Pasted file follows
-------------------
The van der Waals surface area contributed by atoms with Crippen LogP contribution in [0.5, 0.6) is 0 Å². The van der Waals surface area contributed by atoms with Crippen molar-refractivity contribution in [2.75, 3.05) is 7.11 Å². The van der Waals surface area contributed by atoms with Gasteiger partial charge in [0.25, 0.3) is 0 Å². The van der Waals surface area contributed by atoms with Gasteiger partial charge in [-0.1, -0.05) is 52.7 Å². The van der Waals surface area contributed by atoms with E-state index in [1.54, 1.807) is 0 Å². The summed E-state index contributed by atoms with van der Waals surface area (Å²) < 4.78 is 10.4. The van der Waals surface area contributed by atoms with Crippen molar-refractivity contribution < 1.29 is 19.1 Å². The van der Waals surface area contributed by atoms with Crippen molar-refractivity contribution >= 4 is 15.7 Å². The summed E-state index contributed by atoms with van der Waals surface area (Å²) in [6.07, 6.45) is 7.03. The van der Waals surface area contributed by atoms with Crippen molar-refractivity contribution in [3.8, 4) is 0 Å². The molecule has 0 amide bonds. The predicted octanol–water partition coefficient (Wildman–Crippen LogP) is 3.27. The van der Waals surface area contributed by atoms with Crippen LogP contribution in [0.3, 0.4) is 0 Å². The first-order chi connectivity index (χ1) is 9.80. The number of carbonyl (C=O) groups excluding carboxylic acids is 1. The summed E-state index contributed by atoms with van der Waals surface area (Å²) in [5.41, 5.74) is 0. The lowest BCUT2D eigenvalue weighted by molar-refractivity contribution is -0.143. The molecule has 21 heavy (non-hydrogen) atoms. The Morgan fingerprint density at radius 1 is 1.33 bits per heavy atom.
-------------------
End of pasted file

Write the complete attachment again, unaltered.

The van der Waals surface area contributed by atoms with Crippen LogP contribution in [0.5, 0.6) is 0 Å². The van der Waals surface area contributed by atoms with Crippen molar-refractivity contribution in [2.75, 3.05) is 7.11 Å². The van der Waals surface area contributed by atoms with Gasteiger partial charge in [0.25, 0.3) is 0 Å². The van der Waals surface area contributed by atoms with Gasteiger partial charge in [-0.1, -0.05) is 52.7 Å². The van der Waals surface area contributed by atoms with E-state index in [1.54, 1.807) is 0 Å². The summed E-state index contributed by atoms with van der Waals surface area (Å²) < 4.78 is 10.4. The van der Waals surface area contributed by atoms with Crippen molar-refractivity contribution < 1.29 is 19.1 Å². The van der Waals surface area contributed by atoms with Crippen molar-refractivity contribution >= 4 is 15.7 Å². The summed E-state index contributed by atoms with van der Waals surface area (Å²) in [6.07, 6.45) is 7.03. The van der Waals surface area contributed by atoms with Crippen molar-refractivity contribution in [3.8, 4) is 0 Å². The molecule has 0 amide bonds. The predicted octanol–water partition coefficient (Wildman–Crippen LogP) is 3.27. The van der Waals surface area contributed by atoms with Crippen LogP contribution in [0.3, 0.4) is 0 Å². The first-order chi connectivity index (χ1) is 9.80. The number of carbonyl (C=O) groups excluding carboxylic acids is 1. The summed E-state index contributed by atoms with van der Waals surface area (Å²) in [5.41, 5.74) is 0. The lowest BCUT2D eigenvalue weighted by molar-refractivity contribution is -0.143. The molecule has 21 heavy (non-hydrogen) atoms. The Morgan fingerprint density at radius 1 is 1.33 bits per heavy atom.